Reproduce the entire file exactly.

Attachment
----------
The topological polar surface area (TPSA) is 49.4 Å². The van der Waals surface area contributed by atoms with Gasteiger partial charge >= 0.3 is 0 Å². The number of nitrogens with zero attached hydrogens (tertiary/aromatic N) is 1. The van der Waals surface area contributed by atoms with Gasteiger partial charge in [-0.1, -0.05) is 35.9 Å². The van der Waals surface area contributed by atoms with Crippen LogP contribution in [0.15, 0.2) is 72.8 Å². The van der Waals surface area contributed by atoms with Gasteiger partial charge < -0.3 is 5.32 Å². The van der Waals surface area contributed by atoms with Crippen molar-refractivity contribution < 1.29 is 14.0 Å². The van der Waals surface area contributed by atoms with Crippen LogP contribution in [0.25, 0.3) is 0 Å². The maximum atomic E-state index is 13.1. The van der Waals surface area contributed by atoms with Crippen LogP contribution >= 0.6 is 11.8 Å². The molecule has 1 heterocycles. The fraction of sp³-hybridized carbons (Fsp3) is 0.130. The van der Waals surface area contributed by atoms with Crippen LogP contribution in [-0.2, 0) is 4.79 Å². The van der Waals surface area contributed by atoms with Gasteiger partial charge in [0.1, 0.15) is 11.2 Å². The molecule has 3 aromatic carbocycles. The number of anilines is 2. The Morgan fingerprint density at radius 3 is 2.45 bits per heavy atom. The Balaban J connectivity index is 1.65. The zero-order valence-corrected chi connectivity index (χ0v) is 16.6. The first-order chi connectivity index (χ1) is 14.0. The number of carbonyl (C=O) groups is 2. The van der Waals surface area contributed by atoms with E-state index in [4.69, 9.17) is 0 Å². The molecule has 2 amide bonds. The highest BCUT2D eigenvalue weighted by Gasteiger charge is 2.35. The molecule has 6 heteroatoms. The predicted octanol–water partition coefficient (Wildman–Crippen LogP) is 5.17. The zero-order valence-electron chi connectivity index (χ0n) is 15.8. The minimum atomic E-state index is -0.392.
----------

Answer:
The topological polar surface area (TPSA) is 49.4 Å². The van der Waals surface area contributed by atoms with Gasteiger partial charge >= 0.3 is 0 Å². The number of nitrogens with zero attached hydrogens (tertiary/aromatic N) is 1. The van der Waals surface area contributed by atoms with Gasteiger partial charge in [-0.1, -0.05) is 35.9 Å². The van der Waals surface area contributed by atoms with Crippen LogP contribution in [0.15, 0.2) is 72.8 Å². The van der Waals surface area contributed by atoms with Gasteiger partial charge < -0.3 is 5.32 Å². The van der Waals surface area contributed by atoms with Crippen molar-refractivity contribution < 1.29 is 14.0 Å². The van der Waals surface area contributed by atoms with Crippen LogP contribution in [0.25, 0.3) is 0 Å². The maximum atomic E-state index is 13.1. The van der Waals surface area contributed by atoms with Crippen LogP contribution >= 0.6 is 11.8 Å². The molecule has 1 heterocycles. The fraction of sp³-hybridized carbons (Fsp3) is 0.130. The van der Waals surface area contributed by atoms with Crippen LogP contribution in [-0.2, 0) is 4.79 Å². The van der Waals surface area contributed by atoms with Gasteiger partial charge in [0.1, 0.15) is 11.2 Å². The molecule has 3 aromatic carbocycles. The number of anilines is 2. The Morgan fingerprint density at radius 3 is 2.45 bits per heavy atom. The Balaban J connectivity index is 1.65. The zero-order valence-corrected chi connectivity index (χ0v) is 16.6. The first-order chi connectivity index (χ1) is 14.0. The number of carbonyl (C=O) groups is 2. The van der Waals surface area contributed by atoms with E-state index in [4.69, 9.17) is 0 Å². The molecule has 2 amide bonds. The highest BCUT2D eigenvalue weighted by Gasteiger charge is 2.35. The molecule has 6 heteroatoms. The predicted octanol–water partition coefficient (Wildman–Crippen LogP) is 5.17. The zero-order valence-electron chi connectivity index (χ0n) is 15.8. The minimum atomic E-state index is -0.392.